Dante’s Inferno review

We’ve had two hack and slash games already this year and it’s only the beginning of February and another has arrived. Surely it’s getting crowded in here, or perhaps gamers can’t seem to get enough of slicing up enemies into neat little chunks amidst the splattering of the good ol’ red stuff. Maybe it never gets old and appeals to our dark desire to see those crumble before our might, or maybe we just like the sight of severed limbs and heads in our video games? Well, it’s EA’s turn to provide the visceral thrills in Dante’s Inferno, a game based on the Italian ‘Divine Comedy’ (La Divina Commedia). However, is this game any good, what with two very cool games still fresh in our minds from January this year, does Dante’s Inferno stand out all heavenly, or should it sink back to the depths of hell it’s based on?


There’s really little to the gameplay to expand upon, because basically you travel through the 9 circles of hell in the most linear of fashions hitting the X and Y buttons for attack moves, and the odd A button to jump. You’ll face some repetitive foes, like flaming skeletons, or vile vixens with telescopic tentacles before encountering a larger than life boss character per level, who needs a good seeing to. In this regard Dante is the man as he enters hell to absolve his beloved Beatrice, who he betrayed by sleeping with a peasant girl. Ohh errr. Sounds like an episode of Eastenders (popular UK soap opera) and is every bit as gripping.

Dante can collect points to level up his character so to speak, which enables more attack moves. By grabbing hold of foes and either punishing them (unholy) or absolving them (holy) allows to spend points in two skill trees. It’s not very original but serves as a way for gamers to change Dante’s moves depending on how they want to play. There’s really very little in it, and to be frank, you could go either way and not notice much difference. The developers should have made the choices a lot more profound and game changing, to make the player think more about the choices they have made. Oh well, simplicity is the nature of the game, and in many regards it works.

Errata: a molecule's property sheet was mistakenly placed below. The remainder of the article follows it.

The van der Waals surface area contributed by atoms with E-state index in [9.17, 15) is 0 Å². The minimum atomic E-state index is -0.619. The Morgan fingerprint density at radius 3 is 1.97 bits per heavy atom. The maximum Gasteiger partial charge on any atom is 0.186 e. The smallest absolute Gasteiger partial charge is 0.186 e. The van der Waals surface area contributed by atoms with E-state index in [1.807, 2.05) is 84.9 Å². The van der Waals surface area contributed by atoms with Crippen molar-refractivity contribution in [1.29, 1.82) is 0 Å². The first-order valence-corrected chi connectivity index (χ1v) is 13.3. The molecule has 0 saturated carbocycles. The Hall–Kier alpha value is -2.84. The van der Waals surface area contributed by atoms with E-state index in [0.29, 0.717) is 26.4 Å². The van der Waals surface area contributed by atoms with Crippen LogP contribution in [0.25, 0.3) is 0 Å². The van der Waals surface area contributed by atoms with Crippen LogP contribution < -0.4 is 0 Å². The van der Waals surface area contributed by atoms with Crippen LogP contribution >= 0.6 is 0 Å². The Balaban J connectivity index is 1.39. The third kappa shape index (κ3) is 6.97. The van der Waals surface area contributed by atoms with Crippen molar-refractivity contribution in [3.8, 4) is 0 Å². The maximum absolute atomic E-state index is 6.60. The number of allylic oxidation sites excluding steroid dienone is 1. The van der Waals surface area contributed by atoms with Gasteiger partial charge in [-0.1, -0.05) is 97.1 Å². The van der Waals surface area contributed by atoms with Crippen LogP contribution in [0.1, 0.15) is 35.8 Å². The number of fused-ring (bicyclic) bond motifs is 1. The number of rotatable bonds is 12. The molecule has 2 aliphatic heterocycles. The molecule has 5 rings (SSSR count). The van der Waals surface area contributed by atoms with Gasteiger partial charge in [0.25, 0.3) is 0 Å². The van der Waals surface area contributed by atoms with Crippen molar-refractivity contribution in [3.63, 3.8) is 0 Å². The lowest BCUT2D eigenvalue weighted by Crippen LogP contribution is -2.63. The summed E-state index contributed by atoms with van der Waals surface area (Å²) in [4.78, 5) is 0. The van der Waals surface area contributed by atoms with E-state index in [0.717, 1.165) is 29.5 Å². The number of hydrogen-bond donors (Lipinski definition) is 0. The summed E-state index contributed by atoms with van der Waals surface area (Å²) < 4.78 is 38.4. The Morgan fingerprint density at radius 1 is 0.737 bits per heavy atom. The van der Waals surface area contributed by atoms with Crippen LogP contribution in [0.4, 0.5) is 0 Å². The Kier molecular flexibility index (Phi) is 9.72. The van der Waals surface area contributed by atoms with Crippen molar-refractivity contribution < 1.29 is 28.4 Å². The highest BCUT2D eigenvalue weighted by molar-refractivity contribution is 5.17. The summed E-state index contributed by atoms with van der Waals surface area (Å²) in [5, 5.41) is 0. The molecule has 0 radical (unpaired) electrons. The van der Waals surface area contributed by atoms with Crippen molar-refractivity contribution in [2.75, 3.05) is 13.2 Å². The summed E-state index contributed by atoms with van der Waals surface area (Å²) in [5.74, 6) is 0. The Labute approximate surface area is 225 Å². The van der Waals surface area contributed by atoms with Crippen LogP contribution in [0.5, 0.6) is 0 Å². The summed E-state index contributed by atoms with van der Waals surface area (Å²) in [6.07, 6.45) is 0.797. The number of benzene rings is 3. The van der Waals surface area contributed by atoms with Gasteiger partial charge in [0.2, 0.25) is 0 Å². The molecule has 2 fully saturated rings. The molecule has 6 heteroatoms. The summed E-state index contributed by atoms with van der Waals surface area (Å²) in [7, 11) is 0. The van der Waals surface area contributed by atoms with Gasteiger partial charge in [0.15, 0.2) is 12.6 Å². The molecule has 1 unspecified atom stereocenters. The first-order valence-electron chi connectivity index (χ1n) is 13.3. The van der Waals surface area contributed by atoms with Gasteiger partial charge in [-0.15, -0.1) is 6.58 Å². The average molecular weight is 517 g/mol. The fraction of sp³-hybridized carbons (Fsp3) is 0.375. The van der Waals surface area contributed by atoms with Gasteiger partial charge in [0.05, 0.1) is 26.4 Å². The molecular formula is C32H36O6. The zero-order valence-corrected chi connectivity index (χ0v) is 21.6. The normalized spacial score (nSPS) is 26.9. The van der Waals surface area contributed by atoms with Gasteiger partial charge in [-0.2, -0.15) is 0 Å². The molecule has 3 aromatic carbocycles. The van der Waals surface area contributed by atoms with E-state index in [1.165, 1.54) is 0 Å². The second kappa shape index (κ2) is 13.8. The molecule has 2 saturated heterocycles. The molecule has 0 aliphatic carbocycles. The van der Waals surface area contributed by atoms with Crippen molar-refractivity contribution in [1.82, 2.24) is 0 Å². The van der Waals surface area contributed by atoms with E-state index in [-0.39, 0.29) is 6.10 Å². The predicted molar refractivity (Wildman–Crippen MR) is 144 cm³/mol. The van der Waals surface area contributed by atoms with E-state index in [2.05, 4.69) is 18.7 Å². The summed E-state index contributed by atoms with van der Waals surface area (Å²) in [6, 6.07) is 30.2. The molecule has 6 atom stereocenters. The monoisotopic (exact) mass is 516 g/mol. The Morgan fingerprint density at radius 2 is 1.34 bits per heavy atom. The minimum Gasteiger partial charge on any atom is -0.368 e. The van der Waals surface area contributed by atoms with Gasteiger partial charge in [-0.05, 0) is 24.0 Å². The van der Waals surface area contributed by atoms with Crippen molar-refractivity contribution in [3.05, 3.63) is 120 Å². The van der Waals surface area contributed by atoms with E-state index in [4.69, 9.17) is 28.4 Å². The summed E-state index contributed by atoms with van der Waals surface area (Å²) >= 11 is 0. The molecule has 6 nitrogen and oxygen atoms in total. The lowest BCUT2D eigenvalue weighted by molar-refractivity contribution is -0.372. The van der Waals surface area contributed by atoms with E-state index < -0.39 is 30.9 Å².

The boss encounters are somewhat epic, but nowhere near clever enough. You’ll exploit weakness and then simply finish them off with some good ol’ quick time events. Again, not very original, but cinematic all the same. Sadly a number of boss encounters are simple toe to toe moments where you’ll hack and slash away until a health bar is depleted. Not very imaginative and somewhat boring compared to the bosses that offer more visual splendour, such as the three headed Cerberus battle early on in the game.

The game designers decided to throw a number of spanners in the works, because the game is rather easy, and so to break up the combat some bright spark decided to frustrate the action gamer and include some head scratching puzzles. In the right context, there’s nothing wrong with puzzles in action games, but sometimes it just doesn’t sit right, and here they feel contrived, included for the sake of adding some longevity to what is essentially a short game. Some puzzles are pretty easy to overcome, but others might leave you wondering what you’re doing for 10 minutes or more, which is really poor game design.